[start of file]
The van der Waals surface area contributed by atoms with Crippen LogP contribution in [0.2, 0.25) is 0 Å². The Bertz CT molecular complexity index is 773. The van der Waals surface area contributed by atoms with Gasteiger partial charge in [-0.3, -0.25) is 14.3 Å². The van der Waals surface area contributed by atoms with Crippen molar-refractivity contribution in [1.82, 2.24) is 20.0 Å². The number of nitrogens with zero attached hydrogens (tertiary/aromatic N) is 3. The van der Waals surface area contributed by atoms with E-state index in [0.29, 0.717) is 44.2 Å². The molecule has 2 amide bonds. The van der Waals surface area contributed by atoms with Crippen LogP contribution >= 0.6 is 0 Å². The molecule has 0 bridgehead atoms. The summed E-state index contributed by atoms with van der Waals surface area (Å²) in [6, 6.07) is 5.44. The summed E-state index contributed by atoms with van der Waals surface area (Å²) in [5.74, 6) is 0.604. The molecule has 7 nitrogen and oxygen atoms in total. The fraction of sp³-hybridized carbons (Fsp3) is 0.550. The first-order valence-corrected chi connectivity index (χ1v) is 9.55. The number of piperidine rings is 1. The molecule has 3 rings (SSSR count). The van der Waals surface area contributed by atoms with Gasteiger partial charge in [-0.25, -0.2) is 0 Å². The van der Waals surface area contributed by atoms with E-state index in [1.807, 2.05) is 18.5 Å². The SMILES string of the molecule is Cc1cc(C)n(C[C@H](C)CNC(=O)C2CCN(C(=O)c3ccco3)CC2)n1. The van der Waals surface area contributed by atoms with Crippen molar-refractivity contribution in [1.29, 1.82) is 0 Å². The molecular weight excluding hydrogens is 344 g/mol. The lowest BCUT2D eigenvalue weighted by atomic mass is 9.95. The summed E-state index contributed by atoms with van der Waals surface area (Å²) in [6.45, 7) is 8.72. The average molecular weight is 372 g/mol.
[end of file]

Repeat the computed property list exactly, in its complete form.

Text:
The van der Waals surface area contributed by atoms with Crippen LogP contribution in [0.2, 0.25) is 0 Å². The Bertz CT molecular complexity index is 773. The van der Waals surface area contributed by atoms with Gasteiger partial charge in [-0.3, -0.25) is 14.3 Å². The van der Waals surface area contributed by atoms with Crippen molar-refractivity contribution in [1.82, 2.24) is 20.0 Å². The number of nitrogens with zero attached hydrogens (tertiary/aromatic N) is 3. The van der Waals surface area contributed by atoms with E-state index in [0.29, 0.717) is 44.2 Å². The molecule has 2 amide bonds. The van der Waals surface area contributed by atoms with Crippen LogP contribution >= 0.6 is 0 Å². The molecule has 0 bridgehead atoms. The summed E-state index contributed by atoms with van der Waals surface area (Å²) in [6, 6.07) is 5.44. The summed E-state index contributed by atoms with van der Waals surface area (Å²) in [5.74, 6) is 0.604. The molecule has 7 nitrogen and oxygen atoms in total. The fraction of sp³-hybridized carbons (Fsp3) is 0.550. The first-order valence-corrected chi connectivity index (χ1v) is 9.55. The number of piperidine rings is 1. The molecule has 3 rings (SSSR count). The van der Waals surface area contributed by atoms with Gasteiger partial charge in [-0.25, -0.2) is 0 Å². The van der Waals surface area contributed by atoms with E-state index in [1.807, 2.05) is 18.5 Å². The SMILES string of the molecule is Cc1cc(C)n(C[C@H](C)CNC(=O)C2CCN(C(=O)c3ccco3)CC2)n1. The van der Waals surface area contributed by atoms with Crippen molar-refractivity contribution in [1.29, 1.82) is 0 Å². The molecular weight excluding hydrogens is 344 g/mol. The lowest BCUT2D eigenvalue weighted by atomic mass is 9.95. The summed E-state index contributed by atoms with van der Waals surface area (Å²) in [6.45, 7) is 8.72. The average molecular weight is 372 g/mol.